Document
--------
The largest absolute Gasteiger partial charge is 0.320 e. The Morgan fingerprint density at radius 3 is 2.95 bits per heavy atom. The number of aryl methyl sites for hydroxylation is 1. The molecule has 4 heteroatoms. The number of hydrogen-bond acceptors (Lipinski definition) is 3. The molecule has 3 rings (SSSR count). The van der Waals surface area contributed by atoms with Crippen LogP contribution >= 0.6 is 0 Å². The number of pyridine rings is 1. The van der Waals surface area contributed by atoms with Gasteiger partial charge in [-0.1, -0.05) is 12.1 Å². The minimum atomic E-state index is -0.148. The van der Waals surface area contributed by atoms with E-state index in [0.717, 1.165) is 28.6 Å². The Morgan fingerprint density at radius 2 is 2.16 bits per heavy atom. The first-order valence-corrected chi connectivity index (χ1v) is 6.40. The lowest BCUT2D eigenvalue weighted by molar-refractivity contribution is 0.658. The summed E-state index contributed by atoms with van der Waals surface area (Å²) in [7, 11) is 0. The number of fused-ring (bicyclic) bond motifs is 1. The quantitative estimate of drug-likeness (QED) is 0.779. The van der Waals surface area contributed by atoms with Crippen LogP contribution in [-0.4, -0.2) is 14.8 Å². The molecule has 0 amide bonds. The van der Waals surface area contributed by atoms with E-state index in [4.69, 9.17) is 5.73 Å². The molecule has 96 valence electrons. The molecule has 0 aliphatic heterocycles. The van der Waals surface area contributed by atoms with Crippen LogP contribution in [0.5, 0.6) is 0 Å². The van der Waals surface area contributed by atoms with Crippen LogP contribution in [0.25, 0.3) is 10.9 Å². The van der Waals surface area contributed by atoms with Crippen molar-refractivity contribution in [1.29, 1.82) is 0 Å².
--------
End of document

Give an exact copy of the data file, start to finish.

The largest absolute Gasteiger partial charge is 0.320 e. The Morgan fingerprint density at radius 3 is 2.95 bits per heavy atom. The number of aryl methyl sites for hydroxylation is 1. The molecule has 4 heteroatoms. The number of hydrogen-bond acceptors (Lipinski definition) is 3. The molecule has 3 rings (SSSR count). The van der Waals surface area contributed by atoms with Crippen LogP contribution >= 0.6 is 0 Å². The number of pyridine rings is 1. The van der Waals surface area contributed by atoms with Gasteiger partial charge in [-0.1, -0.05) is 12.1 Å². The minimum atomic E-state index is -0.148. The van der Waals surface area contributed by atoms with E-state index in [0.717, 1.165) is 28.6 Å². The Morgan fingerprint density at radius 2 is 2.16 bits per heavy atom. The first-order valence-corrected chi connectivity index (χ1v) is 6.40. The lowest BCUT2D eigenvalue weighted by molar-refractivity contribution is 0.658. The summed E-state index contributed by atoms with van der Waals surface area (Å²) in [7, 11) is 0. The number of fused-ring (bicyclic) bond motifs is 1. The quantitative estimate of drug-likeness (QED) is 0.779. The van der Waals surface area contributed by atoms with Crippen LogP contribution in [-0.4, -0.2) is 14.8 Å². The molecule has 0 amide bonds. The van der Waals surface area contributed by atoms with E-state index in [4.69, 9.17) is 5.73 Å². The molecule has 96 valence electrons. The molecule has 0 aliphatic heterocycles. The van der Waals surface area contributed by atoms with Crippen LogP contribution in [0.5, 0.6) is 0 Å². The van der Waals surface area contributed by atoms with Crippen LogP contribution in [0.25, 0.3) is 10.9 Å². The van der Waals surface area contributed by atoms with Crippen molar-refractivity contribution in [1.29, 1.82) is 0 Å².